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Box-office success

Thursday, May 31, 2018

Women-centric films  are finally getting the recognition they deserve, says Tanmaya Vyas

On May 27, when Meghna Gulzar’s Raazi entered the Rs 100-crore club, it was a sign that women-centric films are finally making their mark.

There is no denying that there have been many movies in the past which have had women as protagonists—consider the iconic Nargis Dutt-starrer Mother India or Rekha’s revenge saga Khoon Bhari Mang. However, not all women-centric films have been progressive ones; for instance, though Jai Santoshi Maa was a raucous hit, the story was as regressive as it could get.

It was the 90’s era that reduced the main actress to just a romantic interest of the main lead. Despite having superstars like Madhuri Dixit and Sridevi, women-centric films were few and sparing. The titular roles always belonged to male superstars, though the stellar performances of the female leads prompted some people to label them as Beti, Miss India and Rani Hindustani. There was also the inane trend of item numbers, mostly in crass set-ups, which raked in the money.

It has taken years for women-centric films to gain mass acceptance and garner revenues. Chandni Bar in 2001 was well accepted and did above average business, but a breakthrough eluded. This was also the time when the multiplex era was beginning. What changed the course in its true sense was the Vidya Balan starrer, The Dirty Picture, in 2012. The biopic about sex siren Silk Smitha was not just well received but broke and busted many myths.

Kahaani, another movie that revolved around a woman, followed and then came Queen, a runaway hit, with an absolutely original story and screenplay showing a small-town girl who gets rejected at the altar, going on her honeymoon alone and discovering herself. The movie was adored by the masses and critics alike. These movies, released in consecutive years, boosted the confidence of producers. However, it has taken more than three decades for mainstream cinema to tell the story of Sehmat, an Indian spy living in Pakistan at the brink of the 1971 Indo-Pak war in Raazi.

Raazi’s success at the box office has also been an eye-opener for trade analysts, who have pointed out that while movies with titular roles for women may have received critical acclaim and accolades too, revenue was still a concern. Mrityudand, Fiza and Zubeida are a few such examples.

Meghna Gulzar, director of Raazi says: “I did not face a problem getting a producer on board. In fact I had two very enthusiastic producers with Junglee Pictures and Dharma Productions, who were completely unflinching in their support.  This shows that winds are changing and not just for women-centric films but for the movie business on the whole. For the industry that is putting out amazing, varied content, to the audience who is whole-heartedly appreciating it. I think we should go beyond the lens of gender and look at this beautiful time in cinema holistically.”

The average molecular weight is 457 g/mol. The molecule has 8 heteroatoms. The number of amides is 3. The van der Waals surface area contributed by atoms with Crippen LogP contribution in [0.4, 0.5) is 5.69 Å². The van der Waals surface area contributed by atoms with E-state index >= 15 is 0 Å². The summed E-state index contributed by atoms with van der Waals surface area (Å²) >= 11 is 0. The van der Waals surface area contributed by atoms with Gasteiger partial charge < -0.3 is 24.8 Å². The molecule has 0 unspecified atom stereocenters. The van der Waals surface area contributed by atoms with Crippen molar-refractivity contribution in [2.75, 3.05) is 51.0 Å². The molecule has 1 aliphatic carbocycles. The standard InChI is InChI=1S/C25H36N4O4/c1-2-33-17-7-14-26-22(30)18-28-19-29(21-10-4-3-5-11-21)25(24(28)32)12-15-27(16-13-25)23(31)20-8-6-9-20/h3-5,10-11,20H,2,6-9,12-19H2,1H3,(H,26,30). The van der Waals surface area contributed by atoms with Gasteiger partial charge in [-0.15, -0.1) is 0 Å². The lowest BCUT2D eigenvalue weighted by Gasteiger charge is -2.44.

Speaking of the huge business the film has generated—something that she did not anticipate—she adds: “These things cannot be predicted and should not be either. As a filmmaker, all I would want to do is be true to my craft and tell the story to the best of my ability. Tailoring a film to an anticipated response would be unfair to the film. Plus, when the appreciation does come, and so massively, it makes the surprise sweeter.”

One reason why women-centric movies have traditionally done meagre business is that they have been perceived as being heavy on the emotional quotient, thus reducing the audience base. This barrier is now waiting to be broken with Veere di Wedding, which, though not directed by a woman but by Shashanka Ghosh, is a story of four women leading their lives and dealing with first-world problems. Sonam Kapoor, one of the stars, has spoken about the struggle her sister and producer of the film Rhea Kapoor, went through to get a financer and producer on board for this film.

It was when the czarina of television Ekta Kapoor got on-board that the dynamics of the project changed. This is not the first time Ekta Kapoor backed an all-woman story. Both The Dirty Picture and Lipstick Under my Burkha, which created quite some noise, were Balaji Telefilms productions. Veere di Wedding is being promoted, not as a woman-centric film, but as a mainstream one; in fact the publicity campaign centres on it being #notachickflick.

While excitement over this movie is building up, a gem less spoken about is Angry Indian Goddesses, a film about female bonding, where the chemistry among the lead star cast sparkled. It was released in theatres and appreciated by a niche audience. However, the movie soon appeared on digital platforms, which says a lot about the revenue it made. What makes both these films special is the fact that they are unapologetic and anything but “girly”. Both the movies (in case of Veere..., the promos) show women smoking, drinking alcohol, swearing, being sexually active and commitment phobic. While these are not the standards for women empowerment, it actually reflects the current urban scenario and society. They speak about feminism in a subtle way instead of crying out hoarse.

There are so many stories to be told about women, which transcend saas-bahu sagas, romance, and heartbreaks. One such movie is Neerja, which spoke about the courage that a woman showed in a life-threatening situation. For such stories to be told we need producers to back this vision and audiences to buy tickets. The change is slow but steady and hopefully, it is here to stay.

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